McCain made two big mistakes: Number one, he resurrected "no tax cuts for the rich," a terrible mistake; and number two, he actually suggested that we might have to send troops into Rwanda. That was a big mistake.
MR. MCLAUGHLIN: You will agree, will you not, that the transformation in George Bush is marked? H e has become a hard man, he has become an alpha male, he has become focused and tough in a way that I don't think anybody thought was possible.
MS. CLIFT: He is a good political operative, and he is playing an alpha male.
But you listen to his rhetoric. It is unbelievably shallow. He doesn't know about a lot of things. It's full of cliches and slogans. And this notion that he is a reformer is such a transparent steal from John McCain. Nonetheless -- you know, he is fighting back. I give him credit for that, but he is still --
MR. MCLAUGHLIN: But he has mastered that --
MS. CLIFT: -- a very weak candidate compared to what the Republicans thought they were going to get.
MR. MCLAUGHLIN: He is a reformer with results --
MS. CLIFT: (Laughs.)
MR. MCLAUGHLIN: -- as opposed to McCain, who is a reformer with zero, except enemies from his own peers, his fellow senators, 38 of them, who don't like him. (Laughter.) Is that true or false?
MR. REES (?): Well, I think that Bush may be somewhat of a reformer. I think his campaign finance proposal is bogus, and it was clearly just a response to McCain.
I think one of the key exchanges in that debate in South Carolina the other night was on Warren Rudman and what position he might have in a McCain administration.
Warren Rudman has gone out of his way to offend the Christian Right, refer to them as "bigots" and "xenophobes." This is something that I think the Bush campaign is going to be emphasizing more. You haven't heard a lot of it yet, but you will soon.
MR. MCLAUGHLIN: Do you believe in my diagnosis that the transformation in George Bush is extreme, that he is marked?
MR. REES (?): It is marked. It is sort of Gore-like on the Republican side, I agree. Who knows? If he is an alpha male, is Naomi Wolf working for him or against him --
MR. MCLAUGHLIN: I was wondering that. Maybe she has been secretly -- surreptitiously advising him, huh?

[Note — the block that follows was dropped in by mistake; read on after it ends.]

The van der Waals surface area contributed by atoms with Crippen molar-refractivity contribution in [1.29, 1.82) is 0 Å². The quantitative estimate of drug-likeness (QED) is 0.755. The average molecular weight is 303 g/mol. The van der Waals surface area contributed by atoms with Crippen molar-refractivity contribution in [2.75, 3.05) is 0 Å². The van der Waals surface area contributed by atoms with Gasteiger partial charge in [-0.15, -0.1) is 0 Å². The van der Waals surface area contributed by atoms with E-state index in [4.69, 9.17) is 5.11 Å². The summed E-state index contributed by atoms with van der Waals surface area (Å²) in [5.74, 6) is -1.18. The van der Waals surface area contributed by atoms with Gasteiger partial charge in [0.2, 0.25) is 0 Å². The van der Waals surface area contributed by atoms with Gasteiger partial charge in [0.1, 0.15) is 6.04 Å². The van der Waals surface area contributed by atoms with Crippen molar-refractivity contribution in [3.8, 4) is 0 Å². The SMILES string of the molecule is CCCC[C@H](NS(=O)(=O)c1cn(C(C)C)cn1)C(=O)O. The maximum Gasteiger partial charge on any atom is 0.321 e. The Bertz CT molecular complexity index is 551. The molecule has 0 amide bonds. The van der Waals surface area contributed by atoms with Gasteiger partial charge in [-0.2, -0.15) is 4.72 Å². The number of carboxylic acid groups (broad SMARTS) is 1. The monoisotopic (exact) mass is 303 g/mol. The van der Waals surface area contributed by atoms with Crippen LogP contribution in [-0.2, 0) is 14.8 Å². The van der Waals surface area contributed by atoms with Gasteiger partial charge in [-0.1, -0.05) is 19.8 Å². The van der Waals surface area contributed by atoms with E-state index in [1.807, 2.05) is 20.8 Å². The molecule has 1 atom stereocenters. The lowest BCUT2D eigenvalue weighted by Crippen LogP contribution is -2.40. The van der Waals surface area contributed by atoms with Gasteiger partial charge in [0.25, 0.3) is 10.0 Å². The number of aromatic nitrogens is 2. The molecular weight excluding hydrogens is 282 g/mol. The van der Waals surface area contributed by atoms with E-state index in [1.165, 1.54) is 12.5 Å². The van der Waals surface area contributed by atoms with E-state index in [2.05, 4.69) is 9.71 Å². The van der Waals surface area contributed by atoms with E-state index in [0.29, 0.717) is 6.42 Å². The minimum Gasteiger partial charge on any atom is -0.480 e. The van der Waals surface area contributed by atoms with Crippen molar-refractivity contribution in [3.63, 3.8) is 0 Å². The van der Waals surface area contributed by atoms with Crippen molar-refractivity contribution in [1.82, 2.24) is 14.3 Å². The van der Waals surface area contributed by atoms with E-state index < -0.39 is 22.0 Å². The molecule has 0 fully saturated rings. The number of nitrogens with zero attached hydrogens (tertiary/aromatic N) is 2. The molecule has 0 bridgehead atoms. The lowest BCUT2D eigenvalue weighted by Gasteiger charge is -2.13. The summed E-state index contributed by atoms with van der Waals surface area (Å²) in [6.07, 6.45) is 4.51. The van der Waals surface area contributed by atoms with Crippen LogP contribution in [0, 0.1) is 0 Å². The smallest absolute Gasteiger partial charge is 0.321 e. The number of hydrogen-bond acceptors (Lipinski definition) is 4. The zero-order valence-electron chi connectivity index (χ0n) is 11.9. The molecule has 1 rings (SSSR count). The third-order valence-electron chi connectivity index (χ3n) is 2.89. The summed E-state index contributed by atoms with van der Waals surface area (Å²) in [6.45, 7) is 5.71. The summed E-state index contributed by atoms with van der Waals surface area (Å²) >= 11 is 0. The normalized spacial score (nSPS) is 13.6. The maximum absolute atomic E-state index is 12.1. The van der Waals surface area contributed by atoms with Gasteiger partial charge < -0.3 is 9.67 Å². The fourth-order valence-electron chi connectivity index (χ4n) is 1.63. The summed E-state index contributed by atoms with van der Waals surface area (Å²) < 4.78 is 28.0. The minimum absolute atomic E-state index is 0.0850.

MR. REES (?): I am not sure.
But I also disagree with the premise here of this primary necessarily as "make or break," unless there would be, in sort of the New Hampshire mode, a very surprising huge victory in this case for Bush, which I don't think one will see. But these two guys are going to head off to Michigan on Tuesday, and then they'll really resolve it on March 7th.
MR. MCLAUGHLIN: Can we not assume that this race, since it appears to be very tight, that it could be a draw? By a draw, I would think that that would mean if there is only a 2 percent margin between the two.
And let's say that on the losing end of that draw is McCain. Don't you think that McCain can recover inasmuch as Michigan, which is coming up next Tuesday, is an open primary, which means Democrats are okay, that independents are okay, as well as the GOP?
MR. WARREN (?): A draw is definitely a win for McCain because McCain is not running on funds; he is running on fumes. And if he can just maintain this momentum of doing well in each primary, he can go on for quite some time. Bush has the money to keep going, but if it looks like he can't win, everything will fizzle.
MS. CLIFT: Michigan is a major state and a diverse state, and it really will show whether he can draw enough votes. And his argument that he is more electable and he can beat Al Gore is good. But when you think of the turnabout in this race in just a few months, Al Gore is now the formidable opponent, the $73 million candidate is running out of money, which is extraordinary, and you have a fight for the soul of the Republican Party between two moderates. The Christian right --
MR. MCLAUGHLIN: Running out of money? He's spent about $50 million, he's got $20 million left. But the point is, Eleanor, that the money has not been spent in Iowa and New Hampshire and South Carolina only; it's been spread out because they've been thinking about the primaries that are ahead.
MR. KUDLOW: But there's another point. There's another important political point here. It is simply not sustainable for John McCain to be losing Republicans by 20 points and conservatives by 30 points, and it is not sustainable for McCain to be winning Republican primaries on the backs of Democrats and some independents.
MS. CLIFT: Why not? The Republicans --
MR. MCLAUGHLIN: I've got to move on. I want to ask another question.
MR. KUDLOW: If Bush can win South Carolina by a small amount, it's going to turn the tide and he's going to start rolling --